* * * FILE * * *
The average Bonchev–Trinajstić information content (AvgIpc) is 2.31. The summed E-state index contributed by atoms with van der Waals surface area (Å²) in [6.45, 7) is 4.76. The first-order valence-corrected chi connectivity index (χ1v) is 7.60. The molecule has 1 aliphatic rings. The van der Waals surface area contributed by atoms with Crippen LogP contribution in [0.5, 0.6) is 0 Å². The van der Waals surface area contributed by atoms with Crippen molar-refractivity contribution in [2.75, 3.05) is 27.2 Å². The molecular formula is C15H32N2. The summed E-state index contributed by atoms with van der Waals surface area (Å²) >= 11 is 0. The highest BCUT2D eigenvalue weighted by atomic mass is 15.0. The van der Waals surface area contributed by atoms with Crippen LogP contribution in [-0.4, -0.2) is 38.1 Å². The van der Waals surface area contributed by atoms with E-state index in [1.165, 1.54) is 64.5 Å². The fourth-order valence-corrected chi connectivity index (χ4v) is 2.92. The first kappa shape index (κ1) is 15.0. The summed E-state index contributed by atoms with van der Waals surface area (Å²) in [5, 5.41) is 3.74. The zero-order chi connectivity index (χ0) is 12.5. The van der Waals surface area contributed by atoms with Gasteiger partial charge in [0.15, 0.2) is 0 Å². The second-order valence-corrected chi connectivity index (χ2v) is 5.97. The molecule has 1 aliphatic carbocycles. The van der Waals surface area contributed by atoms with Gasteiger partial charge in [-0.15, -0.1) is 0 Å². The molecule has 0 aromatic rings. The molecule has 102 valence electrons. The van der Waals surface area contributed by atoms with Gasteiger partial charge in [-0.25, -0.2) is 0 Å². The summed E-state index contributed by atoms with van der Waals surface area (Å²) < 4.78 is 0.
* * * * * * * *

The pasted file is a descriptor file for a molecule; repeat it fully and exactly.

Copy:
The average Bonchev–Trinajstić information content (AvgIpc) is 2.31. The summed E-state index contributed by atoms with van der Waals surface area (Å²) in [6.45, 7) is 4.76. The first-order valence-corrected chi connectivity index (χ1v) is 7.60. The molecule has 1 aliphatic rings. The van der Waals surface area contributed by atoms with Crippen LogP contribution in [0.5, 0.6) is 0 Å². The van der Waals surface area contributed by atoms with Crippen molar-refractivity contribution in [2.75, 3.05) is 27.2 Å². The molecular formula is C15H32N2. The summed E-state index contributed by atoms with van der Waals surface area (Å²) >= 11 is 0. The highest BCUT2D eigenvalue weighted by atomic mass is 15.0. The van der Waals surface area contributed by atoms with Crippen LogP contribution in [-0.4, -0.2) is 38.1 Å². The van der Waals surface area contributed by atoms with E-state index in [1.165, 1.54) is 64.5 Å². The fourth-order valence-corrected chi connectivity index (χ4v) is 2.92. The first kappa shape index (κ1) is 15.0. The summed E-state index contributed by atoms with van der Waals surface area (Å²) in [5, 5.41) is 3.74. The zero-order chi connectivity index (χ0) is 12.5. The van der Waals surface area contributed by atoms with Gasteiger partial charge in [0.15, 0.2) is 0 Å². The second-order valence-corrected chi connectivity index (χ2v) is 5.97. The molecule has 1 aliphatic carbocycles. The van der Waals surface area contributed by atoms with Gasteiger partial charge in [-0.15, -0.1) is 0 Å². The molecule has 0 aromatic rings. The molecule has 102 valence electrons. The van der Waals surface area contributed by atoms with Gasteiger partial charge in [-0.25, -0.2) is 0 Å². The summed E-state index contributed by atoms with van der Waals surface area (Å²) < 4.78 is 0.